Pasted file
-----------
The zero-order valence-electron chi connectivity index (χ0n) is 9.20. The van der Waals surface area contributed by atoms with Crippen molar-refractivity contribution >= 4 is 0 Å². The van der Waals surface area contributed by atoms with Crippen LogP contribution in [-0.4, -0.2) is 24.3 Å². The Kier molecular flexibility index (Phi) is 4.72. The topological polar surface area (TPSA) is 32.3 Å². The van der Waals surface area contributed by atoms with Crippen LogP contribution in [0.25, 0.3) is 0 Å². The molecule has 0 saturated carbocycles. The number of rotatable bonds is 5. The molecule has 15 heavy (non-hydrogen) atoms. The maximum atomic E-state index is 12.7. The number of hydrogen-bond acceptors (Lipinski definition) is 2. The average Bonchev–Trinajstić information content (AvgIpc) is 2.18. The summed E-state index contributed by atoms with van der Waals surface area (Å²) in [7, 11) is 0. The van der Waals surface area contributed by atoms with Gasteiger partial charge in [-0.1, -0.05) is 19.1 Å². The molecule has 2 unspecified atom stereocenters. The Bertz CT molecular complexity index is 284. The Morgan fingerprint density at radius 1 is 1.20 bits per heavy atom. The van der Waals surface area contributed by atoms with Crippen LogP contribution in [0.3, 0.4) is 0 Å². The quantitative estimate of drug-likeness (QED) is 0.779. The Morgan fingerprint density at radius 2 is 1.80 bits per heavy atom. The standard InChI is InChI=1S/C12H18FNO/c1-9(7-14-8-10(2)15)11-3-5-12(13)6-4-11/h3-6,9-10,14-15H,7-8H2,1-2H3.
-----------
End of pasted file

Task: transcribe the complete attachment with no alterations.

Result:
The zero-order valence-electron chi connectivity index (χ0n) is 9.20. The van der Waals surface area contributed by atoms with Crippen molar-refractivity contribution >= 4 is 0 Å². The van der Waals surface area contributed by atoms with Crippen LogP contribution in [-0.4, -0.2) is 24.3 Å². The Kier molecular flexibility index (Phi) is 4.72. The topological polar surface area (TPSA) is 32.3 Å². The van der Waals surface area contributed by atoms with Crippen LogP contribution in [0.25, 0.3) is 0 Å². The molecule has 0 saturated carbocycles. The number of rotatable bonds is 5. The molecule has 15 heavy (non-hydrogen) atoms. The maximum atomic E-state index is 12.7. The number of hydrogen-bond acceptors (Lipinski definition) is 2. The average Bonchev–Trinajstić information content (AvgIpc) is 2.18. The summed E-state index contributed by atoms with van der Waals surface area (Å²) in [7, 11) is 0. The van der Waals surface area contributed by atoms with Gasteiger partial charge in [-0.1, -0.05) is 19.1 Å². The molecule has 2 unspecified atom stereocenters. The Bertz CT molecular complexity index is 284. The Morgan fingerprint density at radius 1 is 1.20 bits per heavy atom. The van der Waals surface area contributed by atoms with Crippen LogP contribution in [0.3, 0.4) is 0 Å². The quantitative estimate of drug-likeness (QED) is 0.779. The Morgan fingerprint density at radius 2 is 1.80 bits per heavy atom. The standard InChI is InChI=1S/C12H18FNO/c1-9(7-14-8-10(2)15)11-3-5-12(13)6-4-11/h3-6,9-10,14-15H,7-8H2,1-2H3.